Andrew Scheer. (The Canadian Press)

Appeal pipeline decision but consult Indigenous communities, Scheer says

The federal appeals court halted the Trans Mountain expansion last month

Conservative Leader Andrew Scheer says the federal Liberals should both appeal the Trans Mountain pipeline expansion before the Supreme Court of Canada and legislate the project into existence.

The Federal Court of Appeal last month overturned federal approval for the pipeline, citing insufficient consultation with Indigenous communities and the National Energy Board’s lack of attention to the environmental impacts of additional oil-tanker traffic off British Columbia’s coast.

Scheer says the Liberals only created fresh delays last week by issuing a directive to the NEB that it spend nearly six months conducting an environmental review of tanker activities.

Instead, he says the government should pass emergency legislation to use a 2012 Transport Canada expert review of all oil tanker traffic in the country.

READ MORE: B.C. cities push for spill response base despite Trans Mountain decision

Scheer also says Ottawa should support a private member’s bill from Alberta Senator Douglas Black that reaffirms federal jurisdiction over the pipeline’s construction.

He says the government should appoint a special cabinet representative to oversee a targeted consultation with Indigenous communities that takes into account their concerns without giving anyone a veto over the project simply for ideological reasons.

The multi-billion dollar pipeline expansion project, which would more than triple the capacity of the existing Trans Mountain pipeline between Edmonton and Burnaby, B.C., is in limbo while Ottawa tries to address the court’s concerns.

The Canadian Press


Like us on Facebook and follow us on Twitter.

Just Posted

New wind warning for most of Vancouver Island

Forecasters are calling for strong winds up to 90km/h for some areas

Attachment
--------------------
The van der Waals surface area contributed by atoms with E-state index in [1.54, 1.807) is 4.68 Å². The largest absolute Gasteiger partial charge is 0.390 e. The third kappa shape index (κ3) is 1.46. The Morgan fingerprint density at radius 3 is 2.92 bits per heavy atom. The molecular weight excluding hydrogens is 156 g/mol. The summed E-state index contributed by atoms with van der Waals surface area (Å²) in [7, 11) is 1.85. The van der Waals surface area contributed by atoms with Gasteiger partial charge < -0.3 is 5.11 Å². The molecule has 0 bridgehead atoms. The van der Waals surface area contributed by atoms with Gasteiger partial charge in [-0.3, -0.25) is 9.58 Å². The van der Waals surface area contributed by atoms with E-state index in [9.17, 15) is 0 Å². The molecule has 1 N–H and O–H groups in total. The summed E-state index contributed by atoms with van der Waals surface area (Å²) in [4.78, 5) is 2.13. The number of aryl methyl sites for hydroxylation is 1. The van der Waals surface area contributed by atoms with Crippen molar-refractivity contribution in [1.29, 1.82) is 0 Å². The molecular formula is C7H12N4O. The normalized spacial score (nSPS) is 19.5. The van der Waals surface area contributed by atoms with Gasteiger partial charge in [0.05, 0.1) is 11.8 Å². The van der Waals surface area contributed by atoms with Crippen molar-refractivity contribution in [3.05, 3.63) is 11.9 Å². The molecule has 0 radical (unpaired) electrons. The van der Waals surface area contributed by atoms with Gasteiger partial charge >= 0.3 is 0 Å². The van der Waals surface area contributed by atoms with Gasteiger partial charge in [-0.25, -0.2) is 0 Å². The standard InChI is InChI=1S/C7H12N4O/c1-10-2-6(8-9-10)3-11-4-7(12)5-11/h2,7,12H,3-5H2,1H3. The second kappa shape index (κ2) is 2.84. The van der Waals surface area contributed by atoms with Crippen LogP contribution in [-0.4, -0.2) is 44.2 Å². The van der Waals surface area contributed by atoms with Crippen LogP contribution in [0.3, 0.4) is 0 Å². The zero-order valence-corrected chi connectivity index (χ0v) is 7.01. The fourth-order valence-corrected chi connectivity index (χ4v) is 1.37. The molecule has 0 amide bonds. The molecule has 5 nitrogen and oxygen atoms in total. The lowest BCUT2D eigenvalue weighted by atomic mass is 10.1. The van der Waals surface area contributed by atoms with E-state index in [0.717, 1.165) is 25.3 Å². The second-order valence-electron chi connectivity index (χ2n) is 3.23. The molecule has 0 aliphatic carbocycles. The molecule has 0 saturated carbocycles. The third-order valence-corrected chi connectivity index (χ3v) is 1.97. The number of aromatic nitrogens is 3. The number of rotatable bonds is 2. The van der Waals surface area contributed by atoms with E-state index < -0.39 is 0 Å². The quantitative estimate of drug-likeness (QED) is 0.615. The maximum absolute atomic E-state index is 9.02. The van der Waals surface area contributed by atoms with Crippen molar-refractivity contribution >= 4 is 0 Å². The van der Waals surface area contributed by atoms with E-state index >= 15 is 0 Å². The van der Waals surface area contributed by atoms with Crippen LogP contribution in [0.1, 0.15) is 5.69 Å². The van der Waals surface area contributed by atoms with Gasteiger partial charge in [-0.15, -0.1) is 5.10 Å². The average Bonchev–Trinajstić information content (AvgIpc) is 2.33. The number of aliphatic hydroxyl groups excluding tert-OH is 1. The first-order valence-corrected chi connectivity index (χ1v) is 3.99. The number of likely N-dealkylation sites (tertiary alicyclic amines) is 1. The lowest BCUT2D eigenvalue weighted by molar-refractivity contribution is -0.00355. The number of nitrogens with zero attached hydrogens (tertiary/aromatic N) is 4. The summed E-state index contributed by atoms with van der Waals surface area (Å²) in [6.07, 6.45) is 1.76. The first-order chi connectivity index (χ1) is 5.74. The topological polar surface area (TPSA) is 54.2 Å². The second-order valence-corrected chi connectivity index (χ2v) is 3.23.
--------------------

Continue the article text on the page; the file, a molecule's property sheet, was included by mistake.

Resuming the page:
Mount Washington opening for winter season this weekend

The resort’s original opening day was delayed due to lack of snow

Blind Parksville man learns to trust new four-legged partner

Canadian National Institute for the Blind introduces first group of guide dogs

Man in his 60s dies in ATV accident near Cook Creek

BC Coroners Service investigating the death

Qualicum Beach coffee roasters capture silver medal at North American competition

Java masters: French Press Coffee Roasters second in ‘milk-based’ category

Tommy Chong says Canada took wrong approach to pot legalization

He also talked about the likelihood of another Cheech and Chong film

Rash of bomb threats a learning opportunity for response capacity, Goodale

Thursday’s wave of bomb threats swept across communities on both sides of the Canada-U.S. border

Windstorm topples tree onto townhouse in Nanaimo

Heavy winds have thousands of B.C. Hydro customers without power

Mike Duffy can’t sue Senate over suspension without pay, judge rules

Duffy’s lawsuit sought more than $7.8 million from the upper chamber

Language on Sikh extremism in report will be reviewed, Goodale says

A public-safety ministry document indicats terrorist threats to Canada included a section on Sikh extremism for the first time

Questions raised over retailers who shame shoplifters with photos

Alleged theft from a sex shop in Newfoundland led to posts on social media

Windstorm topples tree onto townhouse in Nanaimo

Heavy winds have thousands of B.C. Hydro customers without power

Media, robotics, Indigenous studies coming to B.C. Grade 12 classrooms in 2019-20

Provincial tests are also being changed for students in Grade 10 to 12, the Education Ministry said

VIDEO: Royals reveal the images on their Christmas cards

Prince William and his wife Kate are shown outside in casual clothes, their three young children in tow

Most Read